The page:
(Some missed out if they went to Chinese schools, hence some cab drivers that cant really speak English, but thats rare.)
Then the english teachers became locals and that was the end of that.
Speaking Madarin didnt help as it clips the start and end off the worlds which destroys English. The Cantonese, Teo Chew speakers do far better as that language goes up and down like English… You ask a typical bad speaker in Singapore what dialect they can speak and it either nothing or mandarin
You can spot a young Singaporean overseas once you hear them speak.
Its no secret, I have a friend in the ministry of education and they know its an issue.
here are some other opinions…
https://duckduckgo.com/?q=youtube+bad+english+singaporeans&t=ffnt&ia=videos&iai=PAy-xRLl2Ik&pn=1&iax=videos

https://sgtalk.org/mybb/Thread-Jim-Rogers-Singaporeans-“Speak-Bad-English-and-Bad-Mandarin”?page=9

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#133

My favourit Singapore breakfast; Kampong eggs, Kopi-O kosong and Kaya Toast:

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#134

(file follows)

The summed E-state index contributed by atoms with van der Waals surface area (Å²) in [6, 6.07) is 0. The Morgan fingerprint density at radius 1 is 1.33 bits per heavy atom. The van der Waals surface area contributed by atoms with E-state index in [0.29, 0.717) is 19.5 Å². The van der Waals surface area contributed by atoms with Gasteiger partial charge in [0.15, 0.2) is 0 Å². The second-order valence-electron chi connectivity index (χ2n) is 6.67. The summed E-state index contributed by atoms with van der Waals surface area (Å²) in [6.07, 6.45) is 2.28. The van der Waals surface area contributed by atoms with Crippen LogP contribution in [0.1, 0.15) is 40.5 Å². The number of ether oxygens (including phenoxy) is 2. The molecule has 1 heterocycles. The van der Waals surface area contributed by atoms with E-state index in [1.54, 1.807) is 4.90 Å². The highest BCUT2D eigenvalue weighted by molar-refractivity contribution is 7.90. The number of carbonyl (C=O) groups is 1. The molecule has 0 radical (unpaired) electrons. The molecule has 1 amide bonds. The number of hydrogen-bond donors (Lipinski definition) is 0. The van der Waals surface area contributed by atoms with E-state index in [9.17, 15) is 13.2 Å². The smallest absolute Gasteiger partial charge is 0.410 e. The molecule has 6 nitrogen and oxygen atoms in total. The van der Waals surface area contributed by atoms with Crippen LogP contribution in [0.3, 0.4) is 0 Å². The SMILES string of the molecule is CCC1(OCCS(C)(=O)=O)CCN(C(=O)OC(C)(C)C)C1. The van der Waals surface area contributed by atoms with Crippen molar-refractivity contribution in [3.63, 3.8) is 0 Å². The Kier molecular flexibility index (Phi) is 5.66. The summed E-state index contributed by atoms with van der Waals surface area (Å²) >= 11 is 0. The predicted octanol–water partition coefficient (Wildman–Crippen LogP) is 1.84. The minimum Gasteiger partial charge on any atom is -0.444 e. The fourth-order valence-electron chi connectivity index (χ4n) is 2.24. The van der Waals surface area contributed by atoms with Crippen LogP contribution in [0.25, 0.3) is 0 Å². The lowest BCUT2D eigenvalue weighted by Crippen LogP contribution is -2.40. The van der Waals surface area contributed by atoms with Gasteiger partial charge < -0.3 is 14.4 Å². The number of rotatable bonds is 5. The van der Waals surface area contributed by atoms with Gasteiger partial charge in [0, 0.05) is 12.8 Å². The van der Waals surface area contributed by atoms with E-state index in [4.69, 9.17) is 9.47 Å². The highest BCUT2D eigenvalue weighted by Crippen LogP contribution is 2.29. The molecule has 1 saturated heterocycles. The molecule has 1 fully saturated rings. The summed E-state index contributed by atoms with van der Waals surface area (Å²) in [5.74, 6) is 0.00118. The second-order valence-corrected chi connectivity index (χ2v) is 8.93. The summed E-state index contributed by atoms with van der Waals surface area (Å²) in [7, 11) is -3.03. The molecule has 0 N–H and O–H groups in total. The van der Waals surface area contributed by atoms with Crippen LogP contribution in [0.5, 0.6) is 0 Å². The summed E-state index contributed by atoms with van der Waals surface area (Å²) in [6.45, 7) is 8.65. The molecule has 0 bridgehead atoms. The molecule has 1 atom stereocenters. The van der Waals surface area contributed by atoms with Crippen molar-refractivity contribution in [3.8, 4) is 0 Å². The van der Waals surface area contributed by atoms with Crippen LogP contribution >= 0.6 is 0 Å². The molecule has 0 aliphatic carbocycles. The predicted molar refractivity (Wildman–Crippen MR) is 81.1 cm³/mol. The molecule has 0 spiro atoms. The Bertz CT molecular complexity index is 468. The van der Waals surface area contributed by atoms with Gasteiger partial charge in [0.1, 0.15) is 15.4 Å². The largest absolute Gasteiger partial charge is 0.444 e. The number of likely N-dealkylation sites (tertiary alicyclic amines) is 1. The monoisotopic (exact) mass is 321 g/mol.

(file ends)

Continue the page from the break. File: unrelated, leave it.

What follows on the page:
Singlish is not just bad or broken English, it is basically a simplified English mixed with words and phrases of mainly Hokkien and Malay origin (some cantonese, hakka and hainanese may be thrown in as well)
The Government have tried to suppress the use of Singlish since it is not easily understood by non-Singaporean, although a similar “language” is spoken by some Chinese Malaysians.

I found this video that explains it much better then I can:

PS> I may remembered wrong on when the change to English as compulsory media of education and the “Speak Mandarin” campaign started. (Checking)

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#135

There are lots of misconceptions about Singapore, both in the Western world and among Asians.
Here is but a few being rebutted by a Brit:

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#136

ombugge
the confusion with speak mandarin is it was taught in most schools but that was dependent on your race as you had to speak 2 languages.